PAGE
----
TOP TRENDING

Police chiefs support medical cannabis cards for patients


A system of "cannabis cards" for medical users that effectively decriminalize the drug is supported by police chiefs.

According to The Times, around three and a half million people with health problems will be allowed to use the card under the proposal.

People with cancer, depression, epilepsy, and multiple sclerosis can use it and identify them as "Registered Medical Cannabis Patients".

It will prevent them from being fined or five years in prison for buying cannabis on the black market for their condition.

Medical cannabis has been legal in the UK for almost two years. However, due to strict rules, only a handful of people have been given an NHS prescription.

It is currently believed that more than a million people in the UK are illegally buying cannabis to self-medicate.

Police chiefs say they are trying to ensure that organized crime does not take advantage of the card, but it is not yet clear how this would happen.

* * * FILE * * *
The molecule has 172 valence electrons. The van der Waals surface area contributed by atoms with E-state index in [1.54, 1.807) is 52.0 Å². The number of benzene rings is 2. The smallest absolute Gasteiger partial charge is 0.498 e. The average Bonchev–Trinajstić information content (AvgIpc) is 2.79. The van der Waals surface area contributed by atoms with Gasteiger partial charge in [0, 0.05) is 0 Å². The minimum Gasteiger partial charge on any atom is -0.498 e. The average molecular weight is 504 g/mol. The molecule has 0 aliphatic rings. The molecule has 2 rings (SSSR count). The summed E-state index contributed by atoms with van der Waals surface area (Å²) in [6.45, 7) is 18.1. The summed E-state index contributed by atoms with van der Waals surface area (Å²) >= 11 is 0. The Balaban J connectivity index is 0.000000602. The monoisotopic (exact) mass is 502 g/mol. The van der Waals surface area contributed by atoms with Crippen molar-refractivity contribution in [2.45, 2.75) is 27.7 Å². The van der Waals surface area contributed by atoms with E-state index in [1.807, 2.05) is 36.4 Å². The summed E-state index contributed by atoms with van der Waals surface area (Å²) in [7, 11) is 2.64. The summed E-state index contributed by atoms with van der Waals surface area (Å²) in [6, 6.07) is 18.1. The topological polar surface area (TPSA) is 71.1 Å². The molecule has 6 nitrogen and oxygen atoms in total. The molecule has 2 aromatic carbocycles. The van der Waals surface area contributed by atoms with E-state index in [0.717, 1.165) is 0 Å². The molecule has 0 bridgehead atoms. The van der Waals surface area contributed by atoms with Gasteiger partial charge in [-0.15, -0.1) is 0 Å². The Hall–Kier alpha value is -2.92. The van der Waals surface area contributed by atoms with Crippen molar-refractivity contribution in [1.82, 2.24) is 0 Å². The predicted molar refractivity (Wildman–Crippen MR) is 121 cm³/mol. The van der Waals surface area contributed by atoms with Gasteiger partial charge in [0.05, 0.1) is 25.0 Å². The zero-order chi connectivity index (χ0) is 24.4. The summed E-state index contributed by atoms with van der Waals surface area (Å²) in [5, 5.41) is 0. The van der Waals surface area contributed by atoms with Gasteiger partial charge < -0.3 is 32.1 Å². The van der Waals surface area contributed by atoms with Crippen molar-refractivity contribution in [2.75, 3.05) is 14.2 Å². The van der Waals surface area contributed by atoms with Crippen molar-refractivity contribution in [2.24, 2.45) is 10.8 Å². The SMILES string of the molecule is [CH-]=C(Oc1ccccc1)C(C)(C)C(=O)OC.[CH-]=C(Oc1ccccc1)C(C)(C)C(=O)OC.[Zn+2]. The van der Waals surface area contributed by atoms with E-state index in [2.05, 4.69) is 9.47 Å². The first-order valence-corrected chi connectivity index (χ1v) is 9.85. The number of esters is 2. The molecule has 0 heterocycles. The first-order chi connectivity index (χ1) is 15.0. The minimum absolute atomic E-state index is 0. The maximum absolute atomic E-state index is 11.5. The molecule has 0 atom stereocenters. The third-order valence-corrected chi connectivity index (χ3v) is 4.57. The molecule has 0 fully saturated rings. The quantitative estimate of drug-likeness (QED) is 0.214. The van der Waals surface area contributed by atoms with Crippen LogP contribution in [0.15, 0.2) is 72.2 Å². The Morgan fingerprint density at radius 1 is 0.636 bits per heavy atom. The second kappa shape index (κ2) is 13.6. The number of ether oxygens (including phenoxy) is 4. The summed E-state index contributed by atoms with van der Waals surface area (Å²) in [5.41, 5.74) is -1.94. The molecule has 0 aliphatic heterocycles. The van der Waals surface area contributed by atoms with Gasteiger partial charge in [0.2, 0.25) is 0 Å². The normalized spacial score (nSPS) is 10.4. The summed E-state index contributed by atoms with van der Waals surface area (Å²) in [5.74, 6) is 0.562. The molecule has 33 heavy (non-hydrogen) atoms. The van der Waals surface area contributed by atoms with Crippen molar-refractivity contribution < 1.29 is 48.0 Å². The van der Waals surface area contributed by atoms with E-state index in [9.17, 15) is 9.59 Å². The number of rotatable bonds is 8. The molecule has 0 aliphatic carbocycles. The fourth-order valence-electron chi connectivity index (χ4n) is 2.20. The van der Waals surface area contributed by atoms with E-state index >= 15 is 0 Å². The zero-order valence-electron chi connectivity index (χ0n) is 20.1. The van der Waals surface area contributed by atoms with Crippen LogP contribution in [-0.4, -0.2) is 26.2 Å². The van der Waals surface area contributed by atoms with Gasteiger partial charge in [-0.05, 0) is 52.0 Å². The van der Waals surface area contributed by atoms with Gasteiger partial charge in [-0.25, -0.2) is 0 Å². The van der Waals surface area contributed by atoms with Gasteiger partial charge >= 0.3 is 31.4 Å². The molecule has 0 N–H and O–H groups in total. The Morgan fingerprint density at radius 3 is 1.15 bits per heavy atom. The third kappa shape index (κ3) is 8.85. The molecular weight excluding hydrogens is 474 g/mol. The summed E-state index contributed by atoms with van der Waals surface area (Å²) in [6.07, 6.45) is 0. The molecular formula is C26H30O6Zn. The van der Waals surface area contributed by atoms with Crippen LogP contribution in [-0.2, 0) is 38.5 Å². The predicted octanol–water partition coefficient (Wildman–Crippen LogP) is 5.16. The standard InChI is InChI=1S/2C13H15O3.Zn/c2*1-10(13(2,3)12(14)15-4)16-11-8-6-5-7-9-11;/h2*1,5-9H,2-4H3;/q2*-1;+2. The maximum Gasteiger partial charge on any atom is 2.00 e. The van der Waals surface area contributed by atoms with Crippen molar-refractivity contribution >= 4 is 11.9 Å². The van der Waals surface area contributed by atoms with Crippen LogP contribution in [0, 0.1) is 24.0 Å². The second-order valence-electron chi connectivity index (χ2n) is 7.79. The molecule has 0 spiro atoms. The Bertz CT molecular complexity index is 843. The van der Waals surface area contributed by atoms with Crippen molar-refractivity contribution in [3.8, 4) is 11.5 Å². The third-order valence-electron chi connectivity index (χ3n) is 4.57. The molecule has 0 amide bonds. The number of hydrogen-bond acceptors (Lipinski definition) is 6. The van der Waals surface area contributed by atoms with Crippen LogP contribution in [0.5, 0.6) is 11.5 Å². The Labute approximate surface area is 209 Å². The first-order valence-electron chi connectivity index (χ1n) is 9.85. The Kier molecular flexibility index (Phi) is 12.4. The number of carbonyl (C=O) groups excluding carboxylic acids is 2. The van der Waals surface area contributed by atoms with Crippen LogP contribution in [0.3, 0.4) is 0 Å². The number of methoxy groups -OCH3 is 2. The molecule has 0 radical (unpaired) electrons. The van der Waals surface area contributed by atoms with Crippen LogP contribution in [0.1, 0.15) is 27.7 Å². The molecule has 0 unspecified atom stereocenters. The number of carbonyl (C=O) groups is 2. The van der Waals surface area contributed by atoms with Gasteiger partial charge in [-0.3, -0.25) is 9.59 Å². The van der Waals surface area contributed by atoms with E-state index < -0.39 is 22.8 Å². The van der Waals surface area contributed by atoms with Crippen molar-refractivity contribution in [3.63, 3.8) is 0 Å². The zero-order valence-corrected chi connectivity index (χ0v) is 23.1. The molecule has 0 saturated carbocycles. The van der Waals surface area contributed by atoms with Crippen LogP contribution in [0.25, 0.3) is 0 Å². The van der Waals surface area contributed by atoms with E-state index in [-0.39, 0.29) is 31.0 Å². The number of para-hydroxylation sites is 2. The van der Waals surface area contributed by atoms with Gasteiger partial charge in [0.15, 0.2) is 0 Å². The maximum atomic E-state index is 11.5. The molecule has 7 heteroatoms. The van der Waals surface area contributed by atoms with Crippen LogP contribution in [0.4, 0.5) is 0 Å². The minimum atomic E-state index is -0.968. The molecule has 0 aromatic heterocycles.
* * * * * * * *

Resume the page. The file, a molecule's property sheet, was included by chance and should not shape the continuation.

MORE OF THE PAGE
Patients allowed to use medicinal cannabis for their ailments will not be arrested after a new card launched, which was supported by the police

Medical cannabis has been legal in the UK for almost two years, although few people have received an NHS prescription for the drug

Medical cannabis has been legal in the UK for almost two years, although few people have received an NHS prescription for the drug

And it means that police officers have a justification for not arresting them when in possession of cannabis.

The plan is backed by the Police Federation of England and Wales and the National Police Chiefs Council is working with the organizers of the cards to design and implement it.

Patients who use cannabis to relieve pain from their medical problems are arrested for possession of the medicine.

Only a small number of people – presumably fewer than 100 – have received an NHS prescription for medicinal cannabis since it was legalized in November 2018.

MEDICINAL CANNABIS: WHAT ARE THE RULES IN THE UK?

Medical cannabis has been prescription-only in the UK since it was approved by the government in July 2018.

Doctors can prescribe drugs made from marijuana, but the decision must be made by a specialist – not a general practitioner, according to government rules.

At the time of the amendment to the law, Interior Minister Sajid Javid (2018-2019) said: “On the advice of two independent advisors, I have decided to reschedule cannabis medicines – that is, they will be prescription-only.

"This will help patients with exceptional clinical needs."